While ex-boyfriend Jimmy Kimmel is gallivanting with Tom Cruise and poking light fun at Mel Gibson’s anti-Semitic DUI arrest in 2004, Sarah Silverman is fighting for the life of her self-titled series on Comedy Central.
The Hollywood Reporter reports:
The economic downturn is jeopardizing “The Sarah Silverman Program,” one of Comedy Central’s signature series.
The show’s executive producers—Silverman, Dan Sterling and Rob Schrab—have threatened to quit after the cable network told them the budget for their series would be slashed by more than 20%.
More than two months after “Sarah Silverman” ended its second season, the show has yet to be renewed for Season 3. (In 2007, the second-season pickup came 11 days after the series’ premiere.)
At the center of the holdup is the proposed budget for Season 3. Citing cuts imposed on the network by parent company MTV Networks, Comedy Central had proposed that the trio bring back the WGA Award-nominated show at about $850,000 an episode, sources said, down from the $1.1 million an episode for the show’s second season.
In broadcast, single-camera comedies are produced for about $1.5 million-$2 million an episode, and the budget for any series normally climbs from year to year.
Of course, what studios refuse to celebrate is that even in the midst of recession, the entertainment industry is doing quite well. Box office and attendance are up, ostensibly because a nation full of economic depressives is flocking to escape inside dark theaters. At the moment, cutbacks in Hollywood are the result of media conglomerate ownership that are suffering in other divisions and using the downturn as an excuse to clean house. The article eschews the real reason for cutbacks but references the bigger picture.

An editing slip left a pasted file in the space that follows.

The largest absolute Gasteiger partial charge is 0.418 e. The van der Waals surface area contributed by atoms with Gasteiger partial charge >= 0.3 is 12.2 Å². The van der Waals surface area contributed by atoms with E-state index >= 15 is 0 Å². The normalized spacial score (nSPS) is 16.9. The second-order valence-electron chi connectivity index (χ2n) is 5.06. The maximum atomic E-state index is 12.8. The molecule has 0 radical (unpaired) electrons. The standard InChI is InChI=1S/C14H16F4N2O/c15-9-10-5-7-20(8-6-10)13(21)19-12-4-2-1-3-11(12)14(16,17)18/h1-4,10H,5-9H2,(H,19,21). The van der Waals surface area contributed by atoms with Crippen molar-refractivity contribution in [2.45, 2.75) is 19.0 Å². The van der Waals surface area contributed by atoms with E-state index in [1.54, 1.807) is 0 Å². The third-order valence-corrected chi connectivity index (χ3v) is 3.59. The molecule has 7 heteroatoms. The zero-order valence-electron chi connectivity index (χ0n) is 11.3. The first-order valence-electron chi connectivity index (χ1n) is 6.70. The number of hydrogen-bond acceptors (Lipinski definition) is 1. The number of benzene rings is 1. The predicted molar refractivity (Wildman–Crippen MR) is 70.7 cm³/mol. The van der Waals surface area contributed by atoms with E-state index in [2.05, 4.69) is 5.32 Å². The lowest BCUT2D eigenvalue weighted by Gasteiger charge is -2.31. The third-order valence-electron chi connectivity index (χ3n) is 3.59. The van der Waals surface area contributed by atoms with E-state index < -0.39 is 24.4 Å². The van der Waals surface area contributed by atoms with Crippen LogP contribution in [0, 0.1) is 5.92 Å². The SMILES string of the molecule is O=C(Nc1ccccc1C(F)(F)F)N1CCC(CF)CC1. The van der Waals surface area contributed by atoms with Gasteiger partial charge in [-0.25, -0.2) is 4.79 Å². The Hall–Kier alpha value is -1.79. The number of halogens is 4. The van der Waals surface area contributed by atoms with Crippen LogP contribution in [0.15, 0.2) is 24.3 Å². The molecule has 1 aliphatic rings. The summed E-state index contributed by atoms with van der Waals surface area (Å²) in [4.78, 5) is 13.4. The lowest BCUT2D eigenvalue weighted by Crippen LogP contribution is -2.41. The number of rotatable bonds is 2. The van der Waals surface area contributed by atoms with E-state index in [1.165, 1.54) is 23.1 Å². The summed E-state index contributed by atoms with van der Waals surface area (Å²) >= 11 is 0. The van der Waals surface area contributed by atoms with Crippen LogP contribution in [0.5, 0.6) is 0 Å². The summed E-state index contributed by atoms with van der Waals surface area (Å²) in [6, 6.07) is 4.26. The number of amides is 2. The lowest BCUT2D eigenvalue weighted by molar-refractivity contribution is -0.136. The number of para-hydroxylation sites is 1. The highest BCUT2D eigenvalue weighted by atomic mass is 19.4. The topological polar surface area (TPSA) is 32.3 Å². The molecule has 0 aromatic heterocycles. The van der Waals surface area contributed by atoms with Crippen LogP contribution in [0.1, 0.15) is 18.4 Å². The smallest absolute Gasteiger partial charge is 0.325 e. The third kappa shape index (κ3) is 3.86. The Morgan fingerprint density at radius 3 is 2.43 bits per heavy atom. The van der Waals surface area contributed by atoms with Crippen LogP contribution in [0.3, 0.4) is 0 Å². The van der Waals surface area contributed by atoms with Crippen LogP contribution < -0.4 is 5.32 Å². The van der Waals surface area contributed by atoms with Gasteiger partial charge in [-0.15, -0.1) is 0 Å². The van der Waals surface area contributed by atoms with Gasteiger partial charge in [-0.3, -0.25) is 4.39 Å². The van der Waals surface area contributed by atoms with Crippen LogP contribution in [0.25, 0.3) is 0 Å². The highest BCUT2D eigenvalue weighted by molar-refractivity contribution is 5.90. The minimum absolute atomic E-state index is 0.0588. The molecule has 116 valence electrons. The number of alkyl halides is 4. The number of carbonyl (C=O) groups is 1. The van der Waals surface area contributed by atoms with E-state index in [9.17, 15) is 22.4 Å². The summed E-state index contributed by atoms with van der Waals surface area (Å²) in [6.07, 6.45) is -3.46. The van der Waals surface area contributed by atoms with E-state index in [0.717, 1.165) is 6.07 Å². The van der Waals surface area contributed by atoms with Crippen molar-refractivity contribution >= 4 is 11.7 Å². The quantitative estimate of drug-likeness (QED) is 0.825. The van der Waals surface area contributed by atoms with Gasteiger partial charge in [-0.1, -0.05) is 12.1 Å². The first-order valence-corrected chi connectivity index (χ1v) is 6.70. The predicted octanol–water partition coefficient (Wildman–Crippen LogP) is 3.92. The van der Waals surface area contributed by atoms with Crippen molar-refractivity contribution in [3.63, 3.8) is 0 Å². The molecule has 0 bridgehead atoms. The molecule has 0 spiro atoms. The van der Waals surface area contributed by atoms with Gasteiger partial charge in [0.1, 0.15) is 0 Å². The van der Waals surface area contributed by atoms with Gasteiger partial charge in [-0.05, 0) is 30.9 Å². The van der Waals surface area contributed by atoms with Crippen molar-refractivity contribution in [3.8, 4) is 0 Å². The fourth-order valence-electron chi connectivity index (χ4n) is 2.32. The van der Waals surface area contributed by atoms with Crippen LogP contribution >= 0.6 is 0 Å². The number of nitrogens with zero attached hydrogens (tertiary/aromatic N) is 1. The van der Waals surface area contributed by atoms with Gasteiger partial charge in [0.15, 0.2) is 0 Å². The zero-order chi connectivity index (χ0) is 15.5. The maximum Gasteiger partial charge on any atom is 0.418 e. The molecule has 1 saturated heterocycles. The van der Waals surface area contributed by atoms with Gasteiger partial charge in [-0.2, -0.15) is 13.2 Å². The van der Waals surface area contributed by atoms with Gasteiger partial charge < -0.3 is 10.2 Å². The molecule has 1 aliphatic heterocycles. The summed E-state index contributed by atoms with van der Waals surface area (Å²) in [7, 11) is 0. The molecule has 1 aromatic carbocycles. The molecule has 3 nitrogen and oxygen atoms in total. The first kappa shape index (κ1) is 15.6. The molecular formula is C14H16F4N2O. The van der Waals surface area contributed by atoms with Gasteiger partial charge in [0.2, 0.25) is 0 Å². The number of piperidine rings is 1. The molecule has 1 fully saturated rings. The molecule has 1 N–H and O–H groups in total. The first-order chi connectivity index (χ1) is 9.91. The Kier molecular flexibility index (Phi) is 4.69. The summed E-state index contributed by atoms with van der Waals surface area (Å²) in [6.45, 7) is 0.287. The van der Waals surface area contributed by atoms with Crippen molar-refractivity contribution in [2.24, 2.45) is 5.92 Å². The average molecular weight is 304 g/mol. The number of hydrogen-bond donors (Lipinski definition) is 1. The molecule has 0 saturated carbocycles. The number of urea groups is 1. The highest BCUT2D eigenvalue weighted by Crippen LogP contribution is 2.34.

The contracting ad market during the recession is hitting networks hard. MTV Networks’ parent Viacom in December laid off 7% of its work force, though Comedy Central largely was spared because it had been through the ringer following the 2003 acquisition of Time Warner’s 50% ownership in the network and had little left to cut.
Amid the economic woes, ABC Studios and 20th TV asked all of their showrunners to cut 2% of their series budgets. The proposed budget cut on “Sarah Silverman” is more than 10 times that.
Silverman insists the integrity of her show (which has special effects and musical numbers) would be compromised at a reduced budget and threatened to pull its third season. While the imminent threat of losing one of the network’s staple shows is rattling executives, a weekend of back-and-forth negotiating (read: screaming, cursing, hysteria) did not beget a decision regarding the show’s future.